Monday, April 6, 2009
Many people claim to be no good at growing plants, but anyone outfitted with some basic tools and information can be a successful gardener. Unfortunately, there is a ton of advice available to the newbie plant-wrangler, much of which is contradictory or questionable. My aim here is to embolden the botanically curious--it doesn't have to be expensive or intimidating. There's no excuse not to have a little garden; if you've got a sunny windowsill or a balcony you can grow your favorite herbs, some lettuce, or a pot of tomatoes. Growing your own food, no matter how little, is intensely satisfying.
If you want to go to the experts, here are two that we have learned a great deal from. All New Square Foot Gardening by Mel Bartholomew is a terrific book that helps you get the most harvest out of a small space, but it's easy to read and is great for the beginning gardener. Another invaluable source is Mike McGrath's weekly radio show You Bet Your Garden. Mike was previously the editor-in-chief of Organic Gardening magazine and has and extensive backlog of his radio show available for free online. However, as great as these sources may be, the freshman gardener is still faced with the dilemma: Where do I start? Although we still consider ourselves to be novices, we're going to give you a quick primer on what we've learned in the five or so years we've been at it
1. Plant Choices
In the beginning, keep it simple. We started about six years ago with some tomatoes, herbs and a couple of hot peppers. As with any new endeavor, success is the primary goal. Your first season will be your last if you choose obscure and challenging plants exclusively. Fortunately, there are many well-organized, informative seed and plant catalogs; on Johnny's website you can search for varieties that are easy to grow like Diplomat broccoli and Juliet tomatoes. Other seed companies like Southern Exposure specialize in seeds that thrive in a specific area.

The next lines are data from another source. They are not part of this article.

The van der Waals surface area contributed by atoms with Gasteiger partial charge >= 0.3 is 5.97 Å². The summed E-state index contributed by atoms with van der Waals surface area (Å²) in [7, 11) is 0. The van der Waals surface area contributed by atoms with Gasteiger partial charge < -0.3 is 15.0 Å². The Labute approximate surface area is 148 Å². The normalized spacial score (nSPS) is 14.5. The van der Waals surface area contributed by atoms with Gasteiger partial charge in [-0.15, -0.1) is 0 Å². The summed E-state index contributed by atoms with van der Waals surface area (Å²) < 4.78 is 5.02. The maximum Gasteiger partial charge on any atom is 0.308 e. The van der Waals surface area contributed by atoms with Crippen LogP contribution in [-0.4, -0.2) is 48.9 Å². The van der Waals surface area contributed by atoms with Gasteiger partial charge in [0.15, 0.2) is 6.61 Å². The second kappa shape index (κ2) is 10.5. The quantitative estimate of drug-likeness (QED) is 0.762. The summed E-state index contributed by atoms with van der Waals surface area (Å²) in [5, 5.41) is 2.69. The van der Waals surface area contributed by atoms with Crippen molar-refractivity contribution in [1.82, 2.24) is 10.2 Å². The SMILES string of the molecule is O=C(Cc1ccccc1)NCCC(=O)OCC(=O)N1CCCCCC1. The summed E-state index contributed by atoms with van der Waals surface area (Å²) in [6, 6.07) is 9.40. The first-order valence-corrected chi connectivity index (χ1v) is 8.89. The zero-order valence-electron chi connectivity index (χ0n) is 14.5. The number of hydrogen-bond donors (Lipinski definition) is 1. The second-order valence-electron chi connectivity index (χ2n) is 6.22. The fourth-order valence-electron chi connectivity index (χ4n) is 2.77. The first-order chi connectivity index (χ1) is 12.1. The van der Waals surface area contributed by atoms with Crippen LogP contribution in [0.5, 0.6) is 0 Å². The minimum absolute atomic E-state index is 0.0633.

One thing the novice should initially shy away from is indoor seed starting. While outdoor direct seed plantings of crops like peas, beans, corn, melons, and squash are usually rewarding to grow if you've got the right conditions (more on this later), some of the heirloom and hybrid vegetables that lasciviously beckon from the glossy pages of certain 'veggie porn' (I'm looking at you, Seed Savers!) are just not worth the trouble when you're just starting out. But many heirloom seed providers, including Seed Savers, offer a selection of live plants that will arrive at the right time for planting in your growing zone. Local nurseries also provide a range of plants to choose from. Keep an eye out for specialty local growers; unique local suppliers are especially useful in selecting varieties that will grow well in your region. Two notable North Jersey examples are Catalpa Ridge and Well-Sweep Herb Farm.